GRAND RAPIDS, Mich. - The Nature Conservancy and Meijer stores are teaming up again to encourage shoppers to select non-invasive plants, trees and shrubs for their backyards, and they are kicking off this year's program with a special Earth Day open house on April 26 from 11 a.m. to 2 p.m. at all 181 Meijer stores throughout the Midwest.

            "Invasive species can wreck havoc on local ecosystems by disrupting the delicate balance found in nature," said Helen Taylor, Michigan state director for The Nature Conservancy. "This on-going partnership between Meijer and The Nature Conservancy will hopefully help to reduce some of the damage done by invasive species by giving consumers the information they need to help their local environment."

This year, Meijer removed another known invasive plant from their inventory, privet, in addition to Norway maple and Lombardy poplar, which were removed from their inventory last year.

Shoppers visiting Meijer stores on April 26 will be able to learn about environmentally friendly products such as non-invasive plants recommended by The Nature Conservancy through a store-wide open house being held at all 181 Meijer stores. Meijer representatives will be on-hand to provide background information and informal discussions on non-evasive plants, as well as provide free seeds and literature on how to make your yard more earth friendly.

Customers visiting Meijer on April 26 can also pick up a variety of free informational items, including a special Earth Day booklet, stickers and magnets, as well as enter to win prizes such as a $4,500 backyard upgrade or a new hybrid vehicle. 

"Providing healthy choices for our customers through our nutrition and lifestyle offerings is a key part of our business philosophy," said Hank Meijer, co-chairman and CEO. "We believe that by providing our customers with earth-friendly information in a fun and informative way, we are empowering them to healthy choices for our earth as well."

Invasive plants are those that have negative effects on our economy, environment or human health. They can quickly overwhelm native plants by reducing the availability of light, water, nutrients and space. Commonly known invasives include plants such as purple loosestrife and garlic mustard, which are found throughout the state.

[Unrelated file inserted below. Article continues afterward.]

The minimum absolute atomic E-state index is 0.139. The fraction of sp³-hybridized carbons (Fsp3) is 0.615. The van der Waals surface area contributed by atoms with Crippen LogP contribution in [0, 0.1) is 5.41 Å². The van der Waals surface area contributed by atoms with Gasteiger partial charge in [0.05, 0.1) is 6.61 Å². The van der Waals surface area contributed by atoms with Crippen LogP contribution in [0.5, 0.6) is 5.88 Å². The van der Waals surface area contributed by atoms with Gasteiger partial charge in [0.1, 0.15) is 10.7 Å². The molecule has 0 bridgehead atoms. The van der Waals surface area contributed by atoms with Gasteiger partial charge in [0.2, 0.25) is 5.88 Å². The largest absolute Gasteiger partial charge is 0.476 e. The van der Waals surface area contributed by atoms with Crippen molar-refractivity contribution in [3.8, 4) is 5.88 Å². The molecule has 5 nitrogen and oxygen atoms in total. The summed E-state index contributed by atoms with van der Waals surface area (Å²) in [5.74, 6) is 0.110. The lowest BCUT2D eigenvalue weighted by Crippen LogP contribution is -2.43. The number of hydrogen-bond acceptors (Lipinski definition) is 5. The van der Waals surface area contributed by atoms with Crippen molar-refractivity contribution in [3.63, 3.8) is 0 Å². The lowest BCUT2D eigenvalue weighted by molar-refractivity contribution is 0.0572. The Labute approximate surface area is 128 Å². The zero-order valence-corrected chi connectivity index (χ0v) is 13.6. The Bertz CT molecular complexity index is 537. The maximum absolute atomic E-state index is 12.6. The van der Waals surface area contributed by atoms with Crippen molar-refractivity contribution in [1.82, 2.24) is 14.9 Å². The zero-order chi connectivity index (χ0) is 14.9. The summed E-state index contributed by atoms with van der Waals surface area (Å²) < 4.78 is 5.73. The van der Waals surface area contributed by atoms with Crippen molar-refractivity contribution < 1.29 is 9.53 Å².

According to Nature Conservancy scientists, almost all invasive plants are non-native, but not all non-native plants become invasive. Hundreds of non-native plants have become established in the Midwest yet relatively few become invasive. Experts say that invasive species cost Americans about $137 billion every year in losses.  

Conservancy scientists developed criteria for recommending plants, trees and shrubs that will carry the Conservancy's logo on tags in Meijer Garden Centers. Up to 16 percent of Meijer's plants, trees and shrubs have a special icon created by The Nature Conservancy indicating "Recommended Non-Invasive."

Species that will receive the special icon on tags redesigned this year include:

 

·        Purple coneflower (flower)

·        White pine (tree)

·        Big blue stem (grass)

·        Flowering dogwood (tree)

 

Meijer is proud to partner with The Nature Conservancy on this important project to make an impact on invasive species to protect our natural landscape. You can view a video about invasive species and The Nature Conservancy's partnership with Meijer on The Nature Conservancy's YouTube channel at: http://www.youtube.com/watch?v=ryy_8aB-vc4

The Nature Conservancy is the leading conservation organization working to protect the most ecologically important lands and waters around the world for nature and people. To date, the Conservancy and its 1 million members have been responsible for the protection of more than 117 million acres worldwide, including 360,000 acres in Michigan. For more information, visit http://nature.org/michigan.

 

###

 

Melissa M. Soule, APR
Director of Communications & Marketing
msoule@tnc.org
(517) 316-2268 (Desk)
(517) 230-0818 (Cell)
    
The Nature Conservancy
Michigan

101 E. Grand River
Lansing, MI 48906-4348
http://nature.org/michigan